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[[Image:Ancient india.png|right|400px]] '''Gandhāra''' ([[Sanskrit]] and [[Hindi]]: {{lang|sa|गन्धार}}, [[Punjabi language|Punjabi]]: گندھارہ, {{lang-ps|{{Nastaliq|ګندارا}}}}, {{lang-ur|{{Nastaliq|گندھارا}}}}, ''Gandḥārā''; also known as ویهیند '''Waihind''' in Persian),{{Citation needed|date=April 2011}} is the name of an ancient kingdom ([[Mahajanapada]]), located in northern [[Pakistan]] and eastern [[Afghanistan]]. Gandhara was located mainly in the vale of [[Peshawar]], the [[Potohar]] plateau (see [[Taxila]]) and on the [[Kabul River]]. Its main cities were Purushapura (modern [[Peshawar]]), literally meaning City of Man and Takshashila (modern [[Taxila]]). The Kingdom of Gandhara lasted from early 1st millennium BC to the 11th century AD. It attained its height from the 1st century to the 5th century under the Buddhist [[Kushan]] Kings. The Hindu [[Shahi]], a term used by history writer [[Al-Biruni]] to refer to the ruling [[Hindu]] dynasty that took over from the ''Turki Shahi'' and ruled the region during the period prior to [[Muslim]] conquests of the 10th and 11th centuries. After it was conquered by [[Mahmud of Ghazni]] in 1021 CE, the name Gandhara disappeared. During the Muslim period the area was administered from [[Lahore]] or from [[Kabul]]. During [[Mughal Empire|Mughal]] times the area was part of Kabul province. ==Geography== [[Image:GandharaFemale.JPG|thumb|150px|Female spouted figure, terracotta, Charsadda, Gandhara, 3rd–1st century BC [[Victoria and Albert Museum]]]]. The Gandhāri people were settled since the [[Vedic civilization|Vedic]] times on the banks of Kabul River (river Kubhā or Kabol) down to its confluence with the [[Indus River|Indus]]. Later Gandhāra included parts of northwest [[Punjab region|Punjab]]. Gandhara was located on the ''northern trunk road'' ([[Uttarapatha]]) and was a centre of international commercial activities. It was an important channel of communication with ancient [[Iran]], India and [[Central Asia]]. The boundaries of Gandhara varied throughout history. Sometimes the Peshawar valley and Taxila were collectively referred to as Gandhara and sometimes the [[Swat (Pakistan)|Swat valley]] ''(Sanskrit: Suvāstu)'' was also included. The heart of Gandhara, however, was always the Peshawar valley. The kingdom was ruled from capitals at Pushkalavati (Charsadda), Taxila, Purushapura (Peshawar) and in its final days from Udabhandapura (Hund) on the Indus. According to the Puranas, they were named{{Clarify|date=March 2008}} after Taksha and Pushkara, the two sons of [[Bharata (Ramayana)|Bharata]], a prince of [[Ayodhya]]. ==History== Evidence of Stone Age human inhabitants of Gandhara, including stone tools and burnt bones, was discovered at Sanghao near Mardan in area caves. The artifacts are approximately 15,000 years old. More recent excavations point to 30,000 years before present. The region shows an influx of southern Central Asian culture in the Bronze Age with the [[Gandhara grave culture]], likely corresponding to immigration of [[Indo-Aryan languages|Indo-Aryan]] speakers and the nucleus of [[Vedic civilization]]. This culture survived till 1000 BC. Its evidence has been discovered in the hilly regions of Swat and Dir, and even at Taxila. The name of the [[Gandhāri]]s is attested in the [[Rigveda]] ([[RV 1]].126.7) and in ancient inscriptions dating back to Achaemenid Persia. The Behistun inscription listing the 23 territories of King Darius I (519 BC) includes Gandāra along with Bactria and Thatagush (ϑataguš, Satagydia). In the book "Histories" by Herodotus, Gandhara is named as a source of tax collections for King Darius. The Gandhāris, along with the Balhika (Bactrians), Mūjavants, [[Anga]]s, and the [[Magadha]]s, are also mentioned in the [[Atharvaveda]] (AV 5.22.14), as distant people. Gandharas are included in the [[Uttarapatha]] division of Puranic and Buddhistic traditions. The [[Aitareya Brahmana]] refers to king Naganajit of Gandhara who was a contemporary of Janaka, king of Videha. ===Epic and Puranic traditions=== Gandhara had played an important role in the epic of [[Ramayana]] and [[Mahabharata]]. Ambhi Kumar was direct descendant of Bharata (of Ramayana) and Shakuni (of Mahabharata). It is said that Lord Rama consolidated the rule of the Kosala Kingdom over the whole of the Indian peninsula. His brothers and sons ruled most of the janapads (16 states) at that time. In Mahabharata, the princess named [[Gandhari (character)|Gandhari]] was married to Hastinapur's blind king [[Dhritrashtra]] and was mother of [[Duryodhana]] and other Kauravas. The prince of Gandhara [[Shakuni]] was against this wedding but accepted it, fearing an invasion from Hastinapur. In the aftermath, Shakuni influences the Kaurava prince Duryodhana and plays a central role in the great war of Kurukshetra that eliminated the entire Kuru family, including Bhishma and a hundred Kaurava brothers. According to [[Puranic]] traditions, this country (Janapada) was founded by ''Gandhāra'', son of Aruddha, a descendant of Yayāti. The princes of this country are said to have come from the line of Druhyu, who was a king of the Druhyu tribe of the Rigvedic period. According to Vayu Purana (II.36.107), the Gandharas were destroyed by Pramiti, aka [[Kalika]], at the end of Kaliyuga. [[Image:GandharaMotherGoddess.JPG|thumb|150px|Mother Goddess (fertility divinity), derived from the [[Indus Valley Civilization]], [[terracotta]], Sar Dheri, Gandhara, 1st century BC, [[Victoria and Albert Museum]]]] Gandhāra is also thought to be the location of the mythical [[Lake Dhanakosha]], the birthplace of [[Padmasambhava]], the founder of [[Tibetan Buddhism]]. The [[Kagyu|bKa' brgyud (Kagyu)]] sect of [[Tibetan Buddhism]] identifies the lake with the Andan Dheri [[stupa]], located near the tiny village of Uchh near [[Chakdara]] in the lower [[Swat Valley]]. A spring was said to flow from the base of the stupa to form the lake. Archaeologists have found the stupa but no spring or lake can be identified. ===Pushkalavati and Prayag=== The primary cities of Gandhara were Purushapura (now [[Peshawar]]), Takshashila (or [[Taxila]]) and [[Pushkalavati]]. The latter remained the capital of Gandhara down to the 2nd century AD, when the capital was moved to Peshawar. An important Buddhist shrine helped to make the city a centre of pilgrimage until the 7th century. Pushkalavati in the [[Peshawar]] Valley is situated at the confluence of the [[Swat River|Swat]] and [[Kabul River|Kabul]] rivers, where three different branches of the River Kabul meet. That specific place is still called Prang (from Prayāga) and considered sacred and where local people still bring their dead for burial. Similar geographical characteristics are found at site of Prang in Kashmir and at the confluence of the [[Ganges River|Ganges]] and [[Yamuna]], where the sacred city of [[Prayag]] is situated, west of [[Varanasi|Benares]]. Prayāga (Allahabad) one of the ancient pilgrim centres of India as the two rivers are said to be joined here by the underground [[Sarasvati]] River, forming a triveṇī, a confluence of three rivers. ===Taxila=== {{main|Taxila}} The Gandharan city of Taxila was an important Hindu centre of learning from the 5th century BC to the 2nd century. ==Persian rule== [[Cyrus the Great]] (558–530 BC) built the first "universal" empire, stretching from Greece to the Indus River. Both Gandhara and Kamboja soon came under the rule of the [[Achaemenian]] [[Dynasty]] of [[Persia]] during the reign of [[Cyrus the Great]] or in the first year of [[Darius I]]. The Gandhara and Kamboja had constituted the seventh satrapies (upper Indus) of the [[Achaemenid Empire]]. When the Achamenids took control of this kingdom, Pushkarasakti, a contemporary of king [[Bimbisara]] of [[Magadha]], was the king of Gandhara. He was engaged in a power struggle against the kingdoms of Avanti and Pandavas. The inscription on Darius' (521–486 BC) tomb at [[Naqsh-e Rustam|Naqsh-i-Rustam]] near Persepolis records GADĀRA (Gandāra) along with HINDUSH (Hənduš, Sindh) in the list of satrapies. Under the Persian rule, a system of centralized administration with a bureaucratic system was introduced in the region. Great scholars such as [[Pāṇini|Panini]] and [[Kautilya]] lived in this cosmopolitan environment. The ''Kharosthi'' alphabet, derived from the one used for Aramaic (the official language of Achaemenids) developed here and remained national script of Gandhara until 3rd century AD. By about 380 BC Persian hold on the region weakened. Many small kingdoms sprang up in Gandhara. In 327 BC Alexander the Great conquered Gandhara and the Indian Satrapies of the Persian Empire. The expeditions of Alexander were recorded by his court historians and by Arrian (around AD 175) in his [[Anabasis Alexandri]] and other chroniclers many centuries after the event. The companions of [[Alexander the Great]] did not record the names of Kamboja and Gandhara, rather they located a dozen small political units within their territories. Alexander conquered most of these political units of the former Gandhara, Sindhu and Kamboja Mahajanapadas. According to Greek chroniclers, at the time of Alexander's invasion hyparchs Kubhesha, Hastin (Astes), and Ambhi (Omphes) were ruling the lower Kabul valley, Puskalavati (modern Charasadda), and Taxila, respectively, while Ashvajit (chief of Aspasoi/Aspasii or Ashvayanas) and Assakenos (chief of Assakenoi or Ashvakayanas, both being parts of the Kambojas) ruled the upper Kabul valley and Mazaga/Massaga (Mashkavati), respectively. ==Mauryas== [[Image:Gandhara1.JPG|thumb|350px|Coin of Early Gandhara Janapada: AR Shatamana and one-eighth Shatamana (round), Taxila-Gandhara region, [[circa|ca.]] 600–300 BC]] Chandragupta, the founder of Mauryan dynasty is said to have lived in Taxila when Alexander captured this city. According to tradition, he trained under [[Kautilya]], who remained his chief adviser throughout his career. Supposedly using Gandhara and Vahika as his base, Chandragupta led a rebellion against the Magadha Empire and ascended the throne at Pataliputra in 321 BC. However, there are no contemporary Indian records of Chandragupta Maurya and almost all that is known is based on the diaries of Megasthenes, the ambassador of Seleucus at Pataliputra, as recorded by [[Arrian]] in his Indika. Gandhara was acquired from the [[Hellenic Greece|Greeks]] by [[Chandragupta Maurya]]. After a battle with [[Seleucus Nicator]] ([[Alexander the Great|Alexander's]] successor in Asia) in 305 BC, the [[Mauryan]] [[Emperor]] extended his domains up to and including Southern [[Afghanistan]]. With the completion of the Empire's Grand Trunk Road, the region prospered as a center of trade. Gandhara remained a part of the Mauryan Empire for about a century and a half. Ashoka, the grandson of Chandragupta, was one of the greatest Indian rulers. Like his grandfather, Ashoka also started his career from Gandhara as a governor. Later he supposedly became a Buddhist and promoted this religion in his empire. He built many stupas in Gandhara. Mauryan control over northwestern frontier, including the [[Yona]]s, [[Kambojas]], and the Gandharas is attested from the Rock Edicts left by [[Ashoka]]. According to one school of scholars, the Gandharas and Kambojas were cognate people. It is also contended that the Kurus, Kambojas, Gandharas and Bahlikas were cognate people and all had Iranian affinities, or that the Gandhara and Kamboja were nothing but two provinces of one empire and hence influencing each other's language. However, the local language of Gandhara is represented by Panini's conservative bhāṣā, which is entirely different from the Iranian (Late Avestan) language of the Kamboja that is indicated by [[Patanjali]]'s quote of Kambojan śavati 'to go' (= Late Avestan šava(i)ti). Gandhara was often linked politically with the neighboring regions of [[Kashmir]] and [[Kambojas|Kamboja]]. ==Graeco-Bactrians, Sakas, and Indo-Parthians== [[Image:Gandhara Buddha (tnm).jpeg|thumb|Standing Buddha, Gandhara (1st–2nd century), [[Tokyo National Museum]]]] [[File:Gandharan Athena.jpg|thumb|left|[[Athena]] in the art of Gandhara.]] The decline of the Empire left the [[sub-continent]] open to the inroads by the [[Greco-Bactrian Kingdom|Greco-Bactrians]]. Southern Afghanistan was absorbed by [[Demetrius I of Bactria]] in 180 BC. Around about 185 BC, Demetrius invaded and conquered Gandhara and the [[Punjab region|Punjab]]. Later, wars between different groups of Bactrian Greeks resulted in the independence of Gandhara from Bactria and the formation of the [[Indo-Greek kingdom]]. [[Menander I|Menander]] was its most famous king. He ruled from Taxila and later from [[Sagala]] (Sialkot). He rebuilt Taxila ([[Sirkap]]) and Pushkalavati. He became a Buddhist and is remembered in Buddhists records due to his discussions with a great Buddhist philosopher, Nāgasena, in the book ''[[Milinda Panha]]''. Around the time of Menander's death in 140 BC, the Central Asian Kushans overran Bactria and ended Greek rule there. Around 80 BC, the Sakas, diverted by their [[Parthia]]n cousins from Iran, moved into Gandhara and other parts of Pakistan and Western India. The most famous king of the Sakas, [[Maues]], established himself in Gandhara. By 90 BC the Parthians had taken control of eastern Iran and in around 50 BC they put an end to the last remnants of Greek rule in Afghanistan. Eventually an [[Indo-Parthian]] dynasty succeeded in taking control of Gandhara. The Parthians continued to support Greek artistic traditions. The start of the Gandharan [[Greco-Buddhist art]] is dated to about 75–50 BC. Links between Rome and the Indo-Parthian kingdoms existed. There is archaeological evidence that building techniques were transmitted between the two realms. Christian records claim that around AD 40 [[Thomas the Apostle]] visited India and encountered the Indo-Parthian king [[Gondophares]]. ==Golden age of Kushan rule== [[Image:GandharaBodhisattva.jpg|thumb|left|150px|Standing Bodhisattva or Bodhisattva Maitreya from Gandhara. 3rd century Grey schist. [[Musée des beaux-arts de Montréal]].]] [[File:Gandhara fortified city.jpg|thumb|Gandhara fortified city depicted in a [[Buddhist]] relief.]] The Parthian dynasty fell about 75 to another group from Central Asia. The [[Kushan Empire|Kushans]], known as [[Yuezhi]] in China (although ethnically [[Asii]]) moved from Central Asia to [[Bactria]], where they stayed for a century. Around 75, one of their tribes, the Kushan (Kuṣāṇa), under the leadership of Kujula Kadphises gained control of Gandhara and other parts of what is now Pakistan. The Kushan period is considered the Golden Period of Gandhara. Peshawar Valley and Taxila are littered with ruins of stupas and monasteries of this period. Gandharan art flourished and produced some of the best pieces of Indian sculpture. Many monuments were created to commemorate the Jataka tales. The Gandhara civilization peaked during the reign of the great Kushan king Kanishka (128–151). The cities of Taxila (Takshasila) at Sirsukh and Peshawar were built. Peshawar became the capital of a great empire stretching from Bengal to Central Asia. Kanishka was a great patron of the Buddhist faith; Buddhism spread to Central Asia and the Far East across Bactria and Sogdia, where his empire met the Han Empire of China. Buddhist art spread from Gandhara to other parts of Asia. Under Kanishka, Gandhara became a holy land of Buddhism and attracted Chinese pilgrim to see monuments associated with many Jataka tales. In Gandhara, Mahayana Buddhism flourished and Buddha was represented in human form. Under the Kushans new Buddhists stupas were built and old ones were enlarged. Huge statues of the Buddha were erected in monasteries and carved into the hillsides. Kanishka also built a great tower to a height of 400 feet at Peshawar. This tower was reported by Faxian ([Fa-hsien]), Songyun (Sung-yun) and Xuanzang ([Hsuan-tsang]). This structure was destroyed and rebuilt many times until it was finally destroyed by [[Mahmud of Ghazni]] in the 11th century. After Kanishka, the empire started losing territories in the east. In the west, Gandhara came under the [[Sassanid Empire|Sassanid]], the successor state of the Parthians, and became their vassal from 241 until 450. ==Invasion by the Huns== [[File:Sharing of relics and Gandhara fortified city.jpg|thumb|Sharing of the [[Buddha]]'s relics, above a Gandhara fortified city.]] The Hepthalite Huns captured Gandhara around 450, and did not adopt Buddhism. During their rule, Hinduism was revived but the Gandharan Civilization declined. The Sassanids, aided by Turks from Central Asia, destroyed the Huns' power base in Central Asia, and Gandhara once again came under Persian suzerainty in 568. When the Sassanids were defeated by the Muslim Arabs in AD, Gandhara along with Kabul was ruled by Buddhist Turks. The travel records of many Chinese Buddhists pilgrims record that Gandhara was going through a transformation during these centuries. Buddhism was declining and Hinduism was rising. Fa-Xian travelled around 400, when Prakrit was the language of the people and Buddhism was flourishing. 100 years later, when Song-Yun visited in 520, a different picture was described: the area had been destroyed by Huns and was ruled by Lae-Lih who did not practice laws of the Buddha. Xuan-Zang visited India around 644 and found Buddhism on the wane in Gandhara and Hinduism in the ascendant. Gandhara was ruled by a king from Kabul, who respected Buddha's law, but Taxila was in ruins and Buddhist monasteries were deserted. Instead, Hindu temples were numerous and Hinduism was popular. ==Turkishahi and Hindushahi== After the fall of the Sassanid Empire to the Arabs in 644, Afghanistan and Gandhara came under pressure from Muslims. But they failed to extend their empire to Gandhara. Gandhara was first ruled from Kabul and then from Udabhandapura (Hind). Gandhara was ruled from Kabul by [[Shahi|Turkshahi]] for next 200 years. Sometime in the 9th century the [[Hindushahi]] replaced the Turkishahi. Based on various Muslim records the estimated date for this is 870. According to [[Al-Biruni]] (973–1048), Kallar, a Brahmin minister of the Turkshahi, founded the [[Shahi|Hindushahi]] dynasty in 843. The dynasty ruled from Kabul, later moved their capital to [[Udabhandapura]]. They built great temples all over their kingdoms. Some of these buildings are still in good condition in the Salt Range of the Punjab. ===End=== [[Jayapala]] was the last great king of this dynasty. His empire extended from west of Kabul to the river [[Sutlej]]. However, this expansion of Gandhara kingdom coincided with the rise of the powerful [[Ghaznavid Empire]] under [[Sabuktigin]]. Defeated twice by [[Sabuktigin]] and then by [[Mahmud of Ghazni]] in the Kabul valley, [[Jayapala]] committed suicide. [[Anandapala]], a son of Jayapala, moved his capital near [[Nandana]] in the Salt Range. In 1021 the last king of this dynasty, [[Trilochanapala]], was assassinated by his own troops which spelled the end of Gandhara. Subsequently, some Shahi princes moved to Kashmir and became active in local politics. The city of [[Kandahar]] in Afghanistan is said to have been named after Gandhara. According to H.W. Bellow, an emigrant from Gandhara in the 5th century brought this name to modern Kandahar. [[Faxian]] reported that the Buddha's alms-bowl existed in Peshawar Valley when he visited around 400 (chapter XII). In 1872 Bellow saw this huge begging bowl (seven feet in diameter) preserved in the shrine of Sultan Wais outside Kandahar. When [[Olaf Caroe]] wrote his book in 1958 (Caroe, pp. 170–171), this relic was reported to be at Kabul Museum. The present status of this bowl is unknown. [[Al Biruni]] writing ''c''. 1030 CE, reported on the devastation caused during the conquest of Gandhara and much of northwest India by [[Mahmud of Ghazni]] following his defeat of [[Jayapala]] at [[Peshawar]] in 1001 CE: {{Bquote|"Now in the following times no Muslim conqueror passed beyond the frontier of Kâbul and the river Sindh until the days of the Turks, when they seized the power in Ghazna under the Sâmânî dynasty, and the supreme power fell to the lot of Nâṣir-addaula Sabuktagin. This prince chose the holy war as his calling, and therefore called himself ''al-Ghâzî'' ("the warrior/invader"). In the interest of his successors he constructed, in order to weaken the Indian frontier, those roads on which afterwards his son Yamin-addaula Maḥmûd marched into India during a period of thirty years and more. God be merciful to both father and son ! Maḥmûd utterly ruined the prosperity of the country, and performed there wonderful exploits, by which the Hindus became like atoms of dust scattered in all directions, and like a tale of old in the mouth of the people. Their scattered remains cherish, of course, the most inveterate aversion towards all Muslims. This is the reason, too, why Hindu sciences have retired far away from those parts of the country conquered by us, and have fled to places which our hand cannot yet reach, to Kashmir, Benares, and other places. And there the antagonism between them and all foreigners receives more and more nourishment both from political and religious sources."}} {{Cquote|During the closing years of the tenth and the early years of the succeeding century of our era, [[Mahmud of Ghazni|Mahmud]] the first Sultan and Musalman of the Turk dynasty of kings who ruled at [[Ghazni Province|Ghazni]], made a succession of inroads twelve or fourteen in number, into [[Gandhar]] – the present [[Peshwar]] valley – in the course of his proselytizing invasions of Hindustan.}} {{Cquote|Fire and sword havoc and destruction, marked his course everywhere. Gandhar which was styled the ''Garden of the North'' was left at his death a weird and desolate waste. Its rich fields and fruitful gardens, together with the canal which watered them (the course of which is still partially traceable in the western part of the plain), had all disappeared. Its numerous stone built cities, monasteries, and topes with their valuable and revered monuments and sculptures, were sacked, fired, razed to the ground, and utterly destroyed as habitations. }} ==Rediscovery== By the time Gandhara had been absorbed into the empire of Mahmud of Ghazni, Buddhist buildings were already in ruins and Gandhara art had been forgotten. After Al-Biruni, the Kashmiri writer Kalhaṇa wrote his book ''Rajatarangini'' in 1151. He recorded some events that took place in Gandhara, and gave details about its last royal dynasty and capital Udabhandapura. In the 19th century, British soldiers and administrators started taking interest in the ancient history of the Indian Subcontinent. In the 1830s coins of the post-Ashoka period were discovered and in the same period Chinese travelogues were translated. [[Charles Masson]], [[James Prinsep]], and [[Alexander Cunningham]] deciphered the [[Kharosthi]] script in 1838. Chinese records provided locations and site plans of Buddhists shrines. Along with the discovery of coins, these records provided necessary clues to piece together the history of Gandhara. In 1848 Cunningham found Gandhara sculptures north of Peshawar. He also identified the site of [[Taxila]] in the 1860s. From then on a large number of Buddhist statues have been discovered in the Peshawar valley. [[John Marshall (archaeologist)|John Marshall]] performed an excavation of Taxila from 1912 to 1934. He discovered separate Greek, Parthian, and Kushan cities and a large number of stupas and monasteries. These discoveries helped to piece together much more of the chronology of the history of Gandhara and its art. After 1947 [[Ahmed Hassan Dani]] and the Archaeology Department at [[University of Peshawar]] made a number of discoveries in the [[Peshawar]] and [[Swat Valley]]. Excavation on many sites of the Gandhara Civilization are being done by researchers from Peshawar and several universities around the world. ==Language== [[Image:HaddaTypes.JPG|thumb|230px|Portraits from the site of [[Hadda, Afghanistan|Hadda]], Gandhara, 3rd century, [[Guimet Museum]]]] The [[Gandharan Buddhist texts]] are both the earliest [[Buddhist texts|Buddhist]] and [[South Asia]]n manuscripts discovered so far. Most are written on birch bark and were found in labeled clay pots. [[Pāṇini|Panini]] has mentioned both the [[Vedas|Vedic]] form of Sanskrit as well as what seems to be Gandhari, a later form (bhāṣā) of Sanskrit, in his [[Ashtadhyayi]]. Gandhara's language was a [[Prakrit]] or "Middle Indo-Aryan" dialect, usually called Gāndhārī. Texts are written right-to-left in the [[Kharosthi|Kharoṣṭhī]] script, which had been adapted for Indo-Aryan languages from a Semitic alphabet, the [[Aramaic alphabet]]. Gandhāra was then controlled by the [[Achaemenid dynasty]] of the [[Persian empire]], which used the Aramaic script to write the Iranian languages of the Empire. Semitic scripts were not used to write South Asian languages again until the arrival of [[Islam]] and subsequent adoption of the Persian-style [[Arabic alphabet]] for New Indo-Aryan languages like [[Urdu]], [[Punjabi language|Punjabi]], [[Sindhi language|Sindhi]] and [[Kashmiri language|Kashmiri]]. Kharosthi script died out about the 4th century. However, the [[Hindko]] and the archaic Dardic and [[Kohistani]] dialects, derived from the local Indo-Aryan [[Prakrit]]s, are still spoken, though the Afghan [[Pashto]] language is the most dominant language of the region today. ==Proselytism== {{see|Silk Road transmission of Buddhism}} [[Image:Lokaksema.jpg|thumb|180px|The [[Kushan]] [[Lokaksema]] (Ch: 支谶, Zhi Chan), first translator of a [[Mahayana]] [[sutra]] into [[Chinese language|Chinese]]]] Gandharan [[Buddhist]] missionaries were active, with other monks from Central Asia, from the 2nd century AD in [[Han Dynasty|Han-dynasty]] (202 BC – 220 AD) [[China]]'s capital of [[Luoyang]], and particularly distinguished themselves by their translation work. They promoted scriptures from [[Early Buddhist schools]] as well as those from the Mahayana. * [[Lokaksema]], a [[Kushan]] and the first to translate [[Mahayana]] scriptures [[Chinese language|into Chinese]] (167–186) * [[Zhi Yao]] (c. 185), a Kushan monk, second generation of translators after Lokaksema * [[Zhi Qian]] (220–252), a Kushan monk whose grandfather had settled in China during 168–190 * [[Zhi Yueh]] (c. 230), a Kushan monk who worked at [[Nanjing]] * [[Dharmaraksa]] (265–313), a Kushan whose family had lived for generations at Dunhuang * [[Jnanagupta]] (561–592), a monk and translator from Gandhara * [[Shikshananda]] (652–710), a monk and translator from [[Udyana]], Gandhara * [[Prajna (Buddhist Monk)|Prajna]] (c. 810), a monk and translator from [[Kabul]], who educated the Japanese [[Kūkai]] in Sanskrit texts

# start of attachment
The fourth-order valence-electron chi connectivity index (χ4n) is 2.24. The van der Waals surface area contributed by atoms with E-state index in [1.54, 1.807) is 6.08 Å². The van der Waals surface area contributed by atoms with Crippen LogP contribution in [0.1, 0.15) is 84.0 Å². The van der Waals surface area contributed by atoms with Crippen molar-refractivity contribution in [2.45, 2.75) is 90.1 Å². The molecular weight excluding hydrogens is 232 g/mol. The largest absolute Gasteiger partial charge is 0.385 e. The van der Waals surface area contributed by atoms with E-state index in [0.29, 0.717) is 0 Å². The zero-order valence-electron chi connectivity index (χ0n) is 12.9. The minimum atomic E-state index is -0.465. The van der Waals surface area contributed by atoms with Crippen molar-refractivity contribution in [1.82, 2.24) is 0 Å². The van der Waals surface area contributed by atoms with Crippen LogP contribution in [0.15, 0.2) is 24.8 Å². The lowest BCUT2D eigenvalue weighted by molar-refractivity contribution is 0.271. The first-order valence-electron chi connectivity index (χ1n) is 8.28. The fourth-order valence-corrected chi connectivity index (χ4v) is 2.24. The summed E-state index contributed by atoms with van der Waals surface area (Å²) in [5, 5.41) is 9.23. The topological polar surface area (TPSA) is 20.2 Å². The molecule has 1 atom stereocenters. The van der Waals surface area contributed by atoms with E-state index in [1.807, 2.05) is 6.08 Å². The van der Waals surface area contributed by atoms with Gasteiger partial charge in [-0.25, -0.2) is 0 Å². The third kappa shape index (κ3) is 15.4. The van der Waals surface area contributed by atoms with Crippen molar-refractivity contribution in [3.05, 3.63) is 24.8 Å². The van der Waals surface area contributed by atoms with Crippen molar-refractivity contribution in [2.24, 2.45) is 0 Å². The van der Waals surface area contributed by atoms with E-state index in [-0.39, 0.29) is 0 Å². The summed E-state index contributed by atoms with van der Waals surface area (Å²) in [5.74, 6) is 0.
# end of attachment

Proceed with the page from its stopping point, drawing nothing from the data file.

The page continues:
==Art== Gandhāra is noted for the distinctive '''Gandhāra style''' of [[Buddhist art]], which developed out of a merger of Greek, Syrian, Persian, and Indian artistic influence. This development began during the Parthian Period (50 BC – AD 75). Gandhāran style flourished and achieved its peak during the [[Kushan]] period, from the 1st to the 5th century. It declined and suffered destruction after invasion of the [[White Huns]] in the 5th century. Stucco as well as stone was widely used by sculptors in Gandhara for the decoration of monastic and cult buildings. Stucco provided the artist with a medium of great plasticity, enabling a high degree of expressiveness to be given to the sculpture. Sculpting in stucco was popular wherever Buddhism spread from Gandhara - India, Afghanistan, Central Asia and China. {{See also|Greco-Buddhist art}} ==Timeline== * Legend: Bharat, the brother of Lord [[Rama]] of [[Kosala]], ruled from Gandhara, his sons were Taksh and Pushkala, who inhabited new cities called Taksha-shila ([[Taxila]]), and Pushkarvati ([[Peshawar]]). Tentative timeline for this event is 5000 B.C. or before that. * Legend: [[Gandhari]], the princess of [[Gandhara]] is married to [[Dhritrashtra]], the king of [[Hastinapur]]. The Ancient Indian scripture [[Mahabharata]] dates this event to be around 3000 B.C. * c.2300–c.1900 BC [[Indus Valley civilization]] * c.1900–c.520 BC No records. [[Indo-Aryans|Indo-Aryan]] migrations. Ramayana legend says Lord Rama's brother Bharat ruled from Gandhara. * c.520–c.326 BC [[Persian Empire]] Under direct Persian control and/or local control under Persian suzerainty. * c.326–c.305 BC Occupied by [[Alexander the Great]] and Macedonian generals * c.305–c.180 BC Controlled by the [[Maurya dynasty]], founded by [[Chandragupta Maurya|Chandragupta]]. Converted to Buddhism under King [[Asoka]] (273–232 BC) * c.185–c.97 BC Under control of the [[Indo-Greek Kingdom]], with some incursions of the [[Indo-Scythians]] from around 100 BC * c.97 BC–c. AD 7 Saka (Scythian) Rule * c.07–c.75 [[Parthia]]n invasion and [[Indo-Parthian Kingdom]], Rule of Commander [[Aspavarman]]?. Ambhi Kumar, king of Gandhara was a descendant of Lord Raghu and prince Bharat of Kosala Kingdom. * c.75–c.230 [[Kushan Empire]] * c.230–c.440 [[Kushanshas]] under Persian Sassanid suzerainty * c.450–c.565 [[White Huns]] (Hephthalites) * c.565–c.644 [[Nezak]] kingdom, ruled from Kapisa and Udabhandapura * c.650–c.870 Turkshahi, ruled from Kabul * c.870–1021 [[Hindushahi]], ruled from Udabhandapura * c.1032–1350 Conquered and controlled by the empire of [[Mahmud of Ghazni]]. ==See also== * [[Gandhari people]] * [[Kambojas]] * [[Kashmir Smast]] * [[Mahajanapadas]] * [[Mankiala]] ==External links== {{commons category}} * [http://www.livius.org/ga-gh/gandara/gandara.html Livius.org: Gandara] *[http://www.streetphotos.net/blog/index.php/archives/2009/07/06/fasting-siddhartha-the-lahore-museum%E2%80%99s-starving-buddha-and-bodhisattva Photographs and in-situ description of the famous Ghandharan 'fasting Buddha' from Lahore Museum's collection] * [http://www.washington.edu/research/showcase/1996a.html The Buddhist Manuscript project] * [http://www.washington.edu/newsroom/news/2002archive/08-02archive/k082002a.html University of Washington's Gandharan manuscript] * [http://home.comcast.net/~pankajtandon/galleries-gandhara.html Coins of Gandhara janapada] {{Middle Kingdoms of India}} {{coord missing|Pakistan}}